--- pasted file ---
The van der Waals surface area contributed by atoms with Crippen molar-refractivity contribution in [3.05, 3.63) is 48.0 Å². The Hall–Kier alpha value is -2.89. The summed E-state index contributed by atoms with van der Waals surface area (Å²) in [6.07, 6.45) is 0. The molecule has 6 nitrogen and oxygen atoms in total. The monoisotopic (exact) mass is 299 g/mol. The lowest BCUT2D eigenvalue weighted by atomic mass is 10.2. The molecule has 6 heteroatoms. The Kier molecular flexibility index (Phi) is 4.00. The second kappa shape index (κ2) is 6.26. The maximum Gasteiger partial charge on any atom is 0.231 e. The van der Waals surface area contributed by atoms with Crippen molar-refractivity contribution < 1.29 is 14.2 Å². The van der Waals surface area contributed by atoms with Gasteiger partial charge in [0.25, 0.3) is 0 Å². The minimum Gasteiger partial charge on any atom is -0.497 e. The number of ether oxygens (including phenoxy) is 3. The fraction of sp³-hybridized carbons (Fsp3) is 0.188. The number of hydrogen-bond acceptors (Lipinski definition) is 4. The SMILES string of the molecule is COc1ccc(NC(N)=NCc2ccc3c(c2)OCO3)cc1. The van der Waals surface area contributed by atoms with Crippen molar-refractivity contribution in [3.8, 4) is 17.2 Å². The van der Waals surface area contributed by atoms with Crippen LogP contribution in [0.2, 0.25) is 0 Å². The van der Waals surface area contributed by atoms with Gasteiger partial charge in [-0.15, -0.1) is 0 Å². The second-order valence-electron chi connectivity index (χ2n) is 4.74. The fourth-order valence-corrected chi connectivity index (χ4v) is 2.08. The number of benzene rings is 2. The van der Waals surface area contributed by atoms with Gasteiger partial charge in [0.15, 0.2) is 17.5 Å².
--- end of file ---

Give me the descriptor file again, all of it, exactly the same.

The van der Waals surface area contributed by atoms with Crippen molar-refractivity contribution in [3.05, 3.63) is 48.0 Å². The Hall–Kier alpha value is -2.89. The summed E-state index contributed by atoms with van der Waals surface area (Å²) in [6.07, 6.45) is 0. The molecule has 6 nitrogen and oxygen atoms in total. The monoisotopic (exact) mass is 299 g/mol. The lowest BCUT2D eigenvalue weighted by atomic mass is 10.2. The molecule has 6 heteroatoms. The Kier molecular flexibility index (Phi) is 4.00. The second kappa shape index (κ2) is 6.26. The maximum Gasteiger partial charge on any atom is 0.231 e. The van der Waals surface area contributed by atoms with Crippen molar-refractivity contribution < 1.29 is 14.2 Å². The van der Waals surface area contributed by atoms with Gasteiger partial charge in [0.25, 0.3) is 0 Å². The minimum Gasteiger partial charge on any atom is -0.497 e. The number of ether oxygens (including phenoxy) is 3. The fraction of sp³-hybridized carbons (Fsp3) is 0.188. The number of hydrogen-bond acceptors (Lipinski definition) is 4. The SMILES string of the molecule is COc1ccc(NC(N)=NCc2ccc3c(c2)OCO3)cc1. The van der Waals surface area contributed by atoms with Crippen molar-refractivity contribution in [3.8, 4) is 17.2 Å². The van der Waals surface area contributed by atoms with Crippen LogP contribution in [0.2, 0.25) is 0 Å². The van der Waals surface area contributed by atoms with Gasteiger partial charge in [-0.15, -0.1) is 0 Å². The second-order valence-electron chi connectivity index (χ2n) is 4.74. The fourth-order valence-corrected chi connectivity index (χ4v) is 2.08. The number of benzene rings is 2. The van der Waals surface area contributed by atoms with Gasteiger partial charge in [0.15, 0.2) is 17.5 Å².